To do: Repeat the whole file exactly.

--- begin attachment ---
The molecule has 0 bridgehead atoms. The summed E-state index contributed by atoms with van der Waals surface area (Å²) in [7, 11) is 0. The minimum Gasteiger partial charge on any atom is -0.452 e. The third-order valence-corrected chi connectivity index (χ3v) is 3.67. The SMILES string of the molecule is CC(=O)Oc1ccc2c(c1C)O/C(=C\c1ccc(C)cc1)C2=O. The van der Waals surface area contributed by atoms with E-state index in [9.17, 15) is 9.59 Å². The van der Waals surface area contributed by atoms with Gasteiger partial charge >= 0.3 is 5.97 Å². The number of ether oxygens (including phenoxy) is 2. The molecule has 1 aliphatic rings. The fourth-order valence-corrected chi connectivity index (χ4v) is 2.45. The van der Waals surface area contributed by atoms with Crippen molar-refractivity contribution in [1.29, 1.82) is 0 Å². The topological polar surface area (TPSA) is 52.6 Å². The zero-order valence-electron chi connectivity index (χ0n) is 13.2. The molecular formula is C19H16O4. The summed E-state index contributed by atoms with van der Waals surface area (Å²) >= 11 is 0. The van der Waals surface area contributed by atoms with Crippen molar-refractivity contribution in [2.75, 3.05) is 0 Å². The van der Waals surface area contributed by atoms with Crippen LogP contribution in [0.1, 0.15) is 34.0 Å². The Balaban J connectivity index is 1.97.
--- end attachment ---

The molecule has 0 bridgehead atoms. The summed E-state index contributed by atoms with van der Waals surface area (Å²) in [7, 11) is 0. The minimum Gasteiger partial charge on any atom is -0.452 e. The third-order valence-corrected chi connectivity index (χ3v) is 3.67. The SMILES string of the molecule is CC(=O)Oc1ccc2c(c1C)O/C(=C\c1ccc(C)cc1)C2=O. The van der Waals surface area contributed by atoms with E-state index in [9.17, 15) is 9.59 Å². The van der Waals surface area contributed by atoms with Gasteiger partial charge >= 0.3 is 5.97 Å². The number of ether oxygens (including phenoxy) is 2. The molecule has 1 aliphatic rings. The fourth-order valence-corrected chi connectivity index (χ4v) is 2.45. The van der Waals surface area contributed by atoms with Crippen molar-refractivity contribution in [1.29, 1.82) is 0 Å². The topological polar surface area (TPSA) is 52.6 Å². The zero-order valence-electron chi connectivity index (χ0n) is 13.2. The molecular formula is C19H16O4. The summed E-state index contributed by atoms with van der Waals surface area (Å²) >= 11 is 0. The van der Waals surface area contributed by atoms with Crippen molar-refractivity contribution in [2.75, 3.05) is 0 Å². The van der Waals surface area contributed by atoms with Crippen LogP contribution in [0.1, 0.15) is 34.0 Å². The Balaban J connectivity index is 1.97.